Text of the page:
Additional sponsors for the Stony Brook Film Festival include Campolo, Middleton & McCormick, LLP; Suffolk County; Altice Media; and WLIW/PBS.



Thursday, July 20 at 8 p.m.

Feature: Sea of Time

Short: The Red Suitcase

Friday, July 21 at 7 p.m.

Feature: Exodus

Short: Hit Friends

Friday, July 21 at 9:30 p.m.

Feature: I Like Movies

Short: Chipper

Saturday, July 22 at 7 p.m.

Feature: My Sailor, My Love

Short: The Countryman

Saturday, July 22 at 9:30 p.m.

Feature: Grandpa Goes South

Short: Two Chairs, Not One

Sunday, July 23 at 7 p.m.

Feature: Martha

Short: Stuck

Sunday, July 23 at 9:30 p.m.

Feature: Friends From Home.

Short: At A Glance

Monday, July 24 at 7 p.m.

Feature: Trapped Balloon

Short: Healer

Monday, July 24 at 9:30 p.m.

Feature: A Fleeting Encounter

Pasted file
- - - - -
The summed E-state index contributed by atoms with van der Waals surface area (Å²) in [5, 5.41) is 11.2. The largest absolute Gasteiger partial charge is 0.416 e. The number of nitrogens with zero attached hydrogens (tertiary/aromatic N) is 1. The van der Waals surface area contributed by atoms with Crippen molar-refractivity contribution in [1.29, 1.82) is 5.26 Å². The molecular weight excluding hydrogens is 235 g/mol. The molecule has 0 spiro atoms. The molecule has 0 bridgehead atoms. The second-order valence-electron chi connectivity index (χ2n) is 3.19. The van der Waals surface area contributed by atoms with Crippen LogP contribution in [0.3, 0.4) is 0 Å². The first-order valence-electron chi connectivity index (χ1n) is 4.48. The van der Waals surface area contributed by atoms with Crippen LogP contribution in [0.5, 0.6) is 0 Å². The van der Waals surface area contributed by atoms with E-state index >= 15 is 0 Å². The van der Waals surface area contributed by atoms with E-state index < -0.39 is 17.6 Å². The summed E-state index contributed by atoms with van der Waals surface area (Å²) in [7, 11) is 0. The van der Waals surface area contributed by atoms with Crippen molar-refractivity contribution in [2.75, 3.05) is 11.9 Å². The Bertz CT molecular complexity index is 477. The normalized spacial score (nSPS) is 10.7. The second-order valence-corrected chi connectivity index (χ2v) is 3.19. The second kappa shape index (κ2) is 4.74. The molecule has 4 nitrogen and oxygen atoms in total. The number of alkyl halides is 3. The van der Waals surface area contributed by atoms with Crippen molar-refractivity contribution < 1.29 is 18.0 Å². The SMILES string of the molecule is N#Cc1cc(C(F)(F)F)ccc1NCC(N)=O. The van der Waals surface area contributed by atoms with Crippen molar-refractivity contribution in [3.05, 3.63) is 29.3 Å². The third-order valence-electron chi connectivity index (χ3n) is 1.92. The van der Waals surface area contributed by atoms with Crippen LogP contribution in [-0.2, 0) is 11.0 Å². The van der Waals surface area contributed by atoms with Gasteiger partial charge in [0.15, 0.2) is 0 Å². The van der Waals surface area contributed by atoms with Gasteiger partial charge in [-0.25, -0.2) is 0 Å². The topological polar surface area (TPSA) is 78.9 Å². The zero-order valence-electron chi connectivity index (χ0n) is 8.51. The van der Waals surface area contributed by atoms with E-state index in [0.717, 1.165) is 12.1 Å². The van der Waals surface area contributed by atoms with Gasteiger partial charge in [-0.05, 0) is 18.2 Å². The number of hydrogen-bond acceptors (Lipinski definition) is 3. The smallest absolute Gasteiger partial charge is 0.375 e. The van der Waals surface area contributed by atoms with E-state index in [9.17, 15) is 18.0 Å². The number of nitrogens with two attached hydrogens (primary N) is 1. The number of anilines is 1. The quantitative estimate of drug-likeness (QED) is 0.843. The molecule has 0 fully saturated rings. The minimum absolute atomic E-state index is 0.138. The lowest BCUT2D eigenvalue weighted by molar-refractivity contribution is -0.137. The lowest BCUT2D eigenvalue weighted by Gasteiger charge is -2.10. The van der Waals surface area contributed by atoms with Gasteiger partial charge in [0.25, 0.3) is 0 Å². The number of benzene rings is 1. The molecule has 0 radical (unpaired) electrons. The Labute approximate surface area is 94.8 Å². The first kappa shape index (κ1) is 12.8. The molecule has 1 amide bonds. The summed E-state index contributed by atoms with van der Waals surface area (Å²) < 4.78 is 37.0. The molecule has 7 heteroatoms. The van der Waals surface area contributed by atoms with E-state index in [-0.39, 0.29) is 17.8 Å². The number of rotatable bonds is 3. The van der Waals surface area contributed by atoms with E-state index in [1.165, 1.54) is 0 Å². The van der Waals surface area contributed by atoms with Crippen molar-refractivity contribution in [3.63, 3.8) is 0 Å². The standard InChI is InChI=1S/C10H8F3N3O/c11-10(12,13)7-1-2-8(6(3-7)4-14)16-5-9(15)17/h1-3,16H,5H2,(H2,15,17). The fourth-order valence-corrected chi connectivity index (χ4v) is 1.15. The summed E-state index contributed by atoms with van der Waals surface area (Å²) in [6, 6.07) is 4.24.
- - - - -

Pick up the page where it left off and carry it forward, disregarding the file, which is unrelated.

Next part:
Short: Winter’s Passing

Tuesday, July 25 at 7 p.m.

Feature: Elik & Jimmy

Short: The Third Defector

Tuesday, July 25 at 9:30 p.m.

Feature: Amanda

Short: Mahogany Drive

Wednesday, July 26 at 7 p.m.

Feature: Radioactive: The Women of Three Mile Island

Short: Queen Moorea

Wednesday, July 26 at 9:30 p.m.

Feature: Where the Road Leads

Short: Hit Man: Secrets of Lies

Thursday, July 27 at 7 p.m.

Feature: March ‘68

Short: The Father, The Son and The Rav Kalmenson

Thursday, July 27 at 9:30 p.m.

Feature: Yes Repeat No

Short: Demon Box

Friday, July 28 at 7 p.m.

Feature: The Grandson

Short: Death By Puppies

Friday, July 28 at 9:30 p.m.

Feature: First Snow of Summer

Short: Voices


Saturday, July 29 at 8 p.m.

Feature: Divertimento

Short: The Basics of Love


10:30 p.m. Presented on stage.


Ticket information

All screenings are held at Stony Brook University’s Staller Center for the Arts, 100 Nicolls Road, Stony Brook in the 1,000-seat Main Stage theater. 

Festival goers can choose from a Gold Pass “VIP” ($250), Regular Pass ($100), new! Flex Pass ($75), or Individual Pass of $15, $13.50 seniors. To learn about the different membership levels and their benefits, call 631-632-2787 or visit

This article first appeared in Summer Times, a seasonal guide supplement by TBR News Media.